Political undertones overshadow Olympic opening ceremonies

Evan Castillo, Contributing Writer

The 2018 Winter Olympics kicked off Feb. 9 with the opening ceremony in Pyeongchang, South Korea. The ceremony was certainly an aesthetically pleasing sight, as it included augmented reality, 5G technology, and set a world record for the largest drone show. Despite the introduction of the new technology, the parade of nations stayed true to tradition. Greece — the host of the ancient Olympic games — was the first nation to process and was followed by nations in alphabetical order according to the Korean alphabet. A unified Korean team culminated the parade of nations, as North and South Korean athletes marched under one flag: the Korean unification flag.

The opening ceremony was not without political statements and happenings. North Korean dictator Kim Jong-un’s sister, Kim Yo-jong, was in attendance. She is the Director of the Propaganda and Agitation Department of the Workers’ Party of Korea and was seen shaking hands with South Korean President Moon Jae-in before the opening ceremony started. Kim Yo-jong was the first member of the ruling Kim dynasty to visit South Korea since the Korean War in the 1950s.

United States Vice President Mike Pence and his wife Karen were in attendance with their guest Fred Warmbier, father of University of Virginia student Otto Warmbier, who died shortly after being released from a North Korean detention center in June of 2017. Bringing the father of a late political prisoner was clearly a political act, as was Mike and Karen Pence’s decision not to stand when the unified Korea entered the Olympic stadium.

South Koreans did not take kindly to the news that their nation would be marching in under the Korean unification flag instead of the South Korean flag, especially since they are hosting the Olympics. Many have been protesting daily.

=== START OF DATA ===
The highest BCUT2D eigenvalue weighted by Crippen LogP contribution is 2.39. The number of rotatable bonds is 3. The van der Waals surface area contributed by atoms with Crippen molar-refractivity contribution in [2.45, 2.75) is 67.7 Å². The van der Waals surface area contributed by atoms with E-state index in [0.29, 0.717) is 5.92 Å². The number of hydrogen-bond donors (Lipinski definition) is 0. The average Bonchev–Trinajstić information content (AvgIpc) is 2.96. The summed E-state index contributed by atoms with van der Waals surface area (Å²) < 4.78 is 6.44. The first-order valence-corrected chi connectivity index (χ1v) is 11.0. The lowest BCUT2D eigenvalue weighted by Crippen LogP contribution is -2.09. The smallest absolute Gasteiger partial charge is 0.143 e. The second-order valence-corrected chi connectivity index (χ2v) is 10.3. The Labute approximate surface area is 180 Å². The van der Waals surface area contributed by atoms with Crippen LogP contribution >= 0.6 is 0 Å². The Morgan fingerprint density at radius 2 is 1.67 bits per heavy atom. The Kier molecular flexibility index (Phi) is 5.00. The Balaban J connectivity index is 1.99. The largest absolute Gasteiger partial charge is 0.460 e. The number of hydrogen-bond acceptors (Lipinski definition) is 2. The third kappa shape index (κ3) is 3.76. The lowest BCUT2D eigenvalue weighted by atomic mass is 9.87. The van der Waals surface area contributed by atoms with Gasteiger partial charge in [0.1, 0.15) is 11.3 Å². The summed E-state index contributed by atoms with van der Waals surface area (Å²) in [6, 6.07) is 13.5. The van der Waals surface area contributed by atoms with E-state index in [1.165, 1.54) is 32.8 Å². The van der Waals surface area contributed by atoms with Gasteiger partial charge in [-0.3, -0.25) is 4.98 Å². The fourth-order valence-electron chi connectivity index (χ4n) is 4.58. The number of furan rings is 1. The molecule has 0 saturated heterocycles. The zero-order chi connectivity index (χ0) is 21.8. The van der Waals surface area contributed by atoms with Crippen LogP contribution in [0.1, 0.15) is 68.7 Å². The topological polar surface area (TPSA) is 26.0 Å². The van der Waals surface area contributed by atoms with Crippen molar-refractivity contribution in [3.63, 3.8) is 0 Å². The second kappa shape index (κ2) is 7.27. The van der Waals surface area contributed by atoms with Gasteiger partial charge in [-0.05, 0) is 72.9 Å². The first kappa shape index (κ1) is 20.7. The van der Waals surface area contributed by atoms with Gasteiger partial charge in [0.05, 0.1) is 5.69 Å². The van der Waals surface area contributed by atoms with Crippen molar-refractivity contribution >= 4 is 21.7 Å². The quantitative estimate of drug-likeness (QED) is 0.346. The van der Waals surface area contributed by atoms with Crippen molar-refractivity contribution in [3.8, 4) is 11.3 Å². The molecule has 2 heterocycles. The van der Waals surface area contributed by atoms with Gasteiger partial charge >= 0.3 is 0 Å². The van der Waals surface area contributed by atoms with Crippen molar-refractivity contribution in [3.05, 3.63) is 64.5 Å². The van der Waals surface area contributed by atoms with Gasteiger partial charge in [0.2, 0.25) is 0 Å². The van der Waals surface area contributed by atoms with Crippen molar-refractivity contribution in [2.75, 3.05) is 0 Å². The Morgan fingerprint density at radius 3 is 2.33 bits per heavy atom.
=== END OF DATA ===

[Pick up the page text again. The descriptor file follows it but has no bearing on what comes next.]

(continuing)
The Olympics should not be a political event, and yet it has all of the makings of one. It should be an event where countries set aggression aside and find camaraderie in sports. However, the stage is too large to pass on any opportunity to make a political statement or send a message, and the event is often used as a foreign policy tool.

Vice President Pence made the United States’ disposition towards North Korea known during the opening ceremony, as he reportedly did not acknowledge Kim Yo-jong, who was sitting in the row behind him. Pence’s decision to bring Otto Warmbier’s father also showed that the United States has not forgotten about the tragic death Warmbier suffered at the hands of the North Koreans.

The decision for North and South Korea to march into the Olympic Stadium under one flag was an admirable one, but not the correct one. This gesture of unification denied South Koreans the opportunity to see their athletes march into the stadium under the South Korean flag, a small moment that many people cherish as it holds a deep sense of nationalism.

While it was admirable to show how differences can be set aside in the name of sports, perhaps marching under the Korean unification flag could have been saved for the closing ceremony. Then, the opening ceremony could have been South Korea’’s moment to showcase their own history and national pride, as they are the host nation.

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